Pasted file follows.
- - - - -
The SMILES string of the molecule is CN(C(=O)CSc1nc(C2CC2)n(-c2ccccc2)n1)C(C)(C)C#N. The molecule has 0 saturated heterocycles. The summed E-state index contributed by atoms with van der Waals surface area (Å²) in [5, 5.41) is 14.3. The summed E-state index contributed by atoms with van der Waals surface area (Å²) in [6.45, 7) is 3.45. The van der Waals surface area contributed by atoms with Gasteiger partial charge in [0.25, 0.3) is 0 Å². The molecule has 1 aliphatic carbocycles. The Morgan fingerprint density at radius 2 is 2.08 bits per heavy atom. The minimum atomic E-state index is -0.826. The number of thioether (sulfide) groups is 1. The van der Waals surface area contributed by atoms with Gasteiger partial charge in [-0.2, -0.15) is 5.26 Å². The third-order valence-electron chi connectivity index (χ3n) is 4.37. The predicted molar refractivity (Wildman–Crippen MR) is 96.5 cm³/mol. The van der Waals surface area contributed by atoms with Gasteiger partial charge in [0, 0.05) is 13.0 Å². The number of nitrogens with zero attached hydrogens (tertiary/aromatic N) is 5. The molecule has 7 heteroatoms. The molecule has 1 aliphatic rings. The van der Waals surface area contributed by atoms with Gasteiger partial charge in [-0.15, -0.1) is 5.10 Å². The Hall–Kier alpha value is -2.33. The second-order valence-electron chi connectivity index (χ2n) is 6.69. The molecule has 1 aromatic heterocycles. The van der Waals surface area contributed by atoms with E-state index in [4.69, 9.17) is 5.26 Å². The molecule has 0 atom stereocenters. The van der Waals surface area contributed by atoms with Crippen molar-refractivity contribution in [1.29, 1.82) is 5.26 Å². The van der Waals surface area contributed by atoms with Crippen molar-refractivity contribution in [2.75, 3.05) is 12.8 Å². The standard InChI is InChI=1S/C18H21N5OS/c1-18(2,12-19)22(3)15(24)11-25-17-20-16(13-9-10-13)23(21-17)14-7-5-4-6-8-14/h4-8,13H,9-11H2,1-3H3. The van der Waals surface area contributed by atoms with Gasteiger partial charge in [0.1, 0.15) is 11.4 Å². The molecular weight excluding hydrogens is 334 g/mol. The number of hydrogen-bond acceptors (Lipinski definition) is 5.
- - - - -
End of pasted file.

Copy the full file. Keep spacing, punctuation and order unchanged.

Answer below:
The SMILES string of the molecule is CN(C(=O)CSc1nc(C2CC2)n(-c2ccccc2)n1)C(C)(C)C#N. The molecule has 0 saturated heterocycles. The summed E-state index contributed by atoms with van der Waals surface area (Å²) in [5, 5.41) is 14.3. The summed E-state index contributed by atoms with van der Waals surface area (Å²) in [6.45, 7) is 3.45. The van der Waals surface area contributed by atoms with Gasteiger partial charge in [0.25, 0.3) is 0 Å². The molecule has 1 aliphatic carbocycles. The Morgan fingerprint density at radius 2 is 2.08 bits per heavy atom. The minimum atomic E-state index is -0.826. The number of thioether (sulfide) groups is 1. The van der Waals surface area contributed by atoms with Gasteiger partial charge in [-0.2, -0.15) is 5.26 Å². The third-order valence-electron chi connectivity index (χ3n) is 4.37. The predicted molar refractivity (Wildman–Crippen MR) is 96.5 cm³/mol. The van der Waals surface area contributed by atoms with Gasteiger partial charge in [0, 0.05) is 13.0 Å². The number of nitrogens with zero attached hydrogens (tertiary/aromatic N) is 5. The molecule has 7 heteroatoms. The molecule has 1 aliphatic rings. The van der Waals surface area contributed by atoms with Gasteiger partial charge in [-0.15, -0.1) is 5.10 Å². The Hall–Kier alpha value is -2.33. The second-order valence-electron chi connectivity index (χ2n) is 6.69. The molecule has 1 aromatic heterocycles. The van der Waals surface area contributed by atoms with E-state index in [4.69, 9.17) is 5.26 Å². The molecule has 0 atom stereocenters. The van der Waals surface area contributed by atoms with Crippen molar-refractivity contribution in [1.29, 1.82) is 5.26 Å². The van der Waals surface area contributed by atoms with Crippen molar-refractivity contribution in [2.75, 3.05) is 12.8 Å². The standard InChI is InChI=1S/C18H21N5OS/c1-18(2,12-19)22(3)15(24)11-25-17-20-16(13-9-10-13)23(21-17)14-7-5-4-6-8-14/h4-8,13H,9-11H2,1-3H3. The van der Waals surface area contributed by atoms with Gasteiger partial charge in [0.1, 0.15) is 11.4 Å². The molecular weight excluding hydrogens is 334 g/mol. The number of hydrogen-bond acceptors (Lipinski definition) is 5.